To my headphone-wearing, loud music-playing, bus-riding peer,
I understand you.
No one wants to be on the bus at 9:30 in the morning on their way to Psychology or that lecture hall where you have to listen to your overly energetic professor talk about the Doppler effect (because someone told you that astronomy would be an easy A&H).
No one wants to be smashing into someone they don’t know (this isn’t a frat party) while trying to fit that last poor soul onto the bus. Let’s be honest, we’ve all been the person who wanted everyone to sacrifice a bit of their personal space so they didn’t have to wait 10 minutes for the next bus.
Like I said, I understand you. I understand that you are trying to make your experience more enjoyable while suffering through bus ride after bus ride.
There’s only one thing that I hope you realize: your music is too loud. Even though you have headphones on, I can very clearly hear the rap, country, and old 80’s songs playing together; it’s not a good mix.
You may think that your headphones are your way to not disturb others, but it is the complete opposite. It disturbs the environment that others are trying to find peace in. My experience is affected by your oblivion. Not only is it rude and unnecessary, it’s actually really bad for your hearing.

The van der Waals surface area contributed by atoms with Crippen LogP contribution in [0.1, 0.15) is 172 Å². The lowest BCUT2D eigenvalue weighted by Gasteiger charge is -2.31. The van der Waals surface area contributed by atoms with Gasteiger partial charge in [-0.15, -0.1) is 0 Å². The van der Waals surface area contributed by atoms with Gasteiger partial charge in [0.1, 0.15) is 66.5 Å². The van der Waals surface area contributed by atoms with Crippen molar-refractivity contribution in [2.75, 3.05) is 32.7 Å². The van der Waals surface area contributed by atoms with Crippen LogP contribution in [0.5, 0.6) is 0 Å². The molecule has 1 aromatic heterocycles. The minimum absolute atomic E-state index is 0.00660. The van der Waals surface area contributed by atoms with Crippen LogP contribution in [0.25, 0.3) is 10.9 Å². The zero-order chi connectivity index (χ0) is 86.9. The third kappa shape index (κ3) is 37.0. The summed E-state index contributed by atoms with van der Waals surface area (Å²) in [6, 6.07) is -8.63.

According to the American Osteopathic Association, one in five teens have some sort of hearing loss. This rate is 30 percent higher than it was two decades ago. They also concluded that at 120 decibels (the maximum sound produced in the average MP3 player), hearing loss could occur after only one hour and 15 minutes. The U.S. National Library of Medicine further elaborates on the issue by stating, “the volume is too loud if a person standing near you can hear the music through your headphones.”
As you can see, it’s not only rude to play your music so loudly, but you’re actually damaging your hearing. To avoid having to wear a hearing aid by the time you’re 30, I suggest turning your music down and also recognizing the affect it has on yourself and the people around you.
Mornings are rough for all of us, and I understand wanting to listen to your music. I understand you. My morning peace just comes from silence and not the muffled noise coming from someone else’s headphones.